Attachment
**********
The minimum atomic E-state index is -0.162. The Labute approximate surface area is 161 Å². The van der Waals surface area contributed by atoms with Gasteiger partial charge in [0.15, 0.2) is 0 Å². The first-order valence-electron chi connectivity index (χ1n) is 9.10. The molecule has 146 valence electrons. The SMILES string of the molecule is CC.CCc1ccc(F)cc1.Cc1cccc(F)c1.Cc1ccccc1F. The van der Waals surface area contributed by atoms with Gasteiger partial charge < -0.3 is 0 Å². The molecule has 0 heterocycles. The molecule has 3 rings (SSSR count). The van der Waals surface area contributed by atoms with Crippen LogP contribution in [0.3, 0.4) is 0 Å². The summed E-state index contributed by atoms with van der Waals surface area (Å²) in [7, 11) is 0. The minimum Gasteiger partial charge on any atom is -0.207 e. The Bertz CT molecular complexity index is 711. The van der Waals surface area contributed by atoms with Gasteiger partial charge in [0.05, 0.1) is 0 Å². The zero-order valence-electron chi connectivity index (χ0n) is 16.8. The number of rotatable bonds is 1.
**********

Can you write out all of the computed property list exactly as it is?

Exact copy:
The minimum atomic E-state index is -0.162. The Labute approximate surface area is 161 Å². The van der Waals surface area contributed by atoms with Gasteiger partial charge in [0.15, 0.2) is 0 Å². The first-order valence-electron chi connectivity index (χ1n) is 9.10. The molecule has 146 valence electrons. The SMILES string of the molecule is CC.CCc1ccc(F)cc1.Cc1cccc(F)c1.Cc1ccccc1F. The van der Waals surface area contributed by atoms with Gasteiger partial charge < -0.3 is 0 Å². The molecule has 0 heterocycles. The molecule has 3 rings (SSSR count). The van der Waals surface area contributed by atoms with Crippen LogP contribution in [0.3, 0.4) is 0 Å². The summed E-state index contributed by atoms with van der Waals surface area (Å²) in [7, 11) is 0. The minimum Gasteiger partial charge on any atom is -0.207 e. The Bertz CT molecular complexity index is 711. The van der Waals surface area contributed by atoms with Gasteiger partial charge in [0.05, 0.1) is 0 Å². The zero-order valence-electron chi connectivity index (χ0n) is 16.8. The number of rotatable bonds is 1.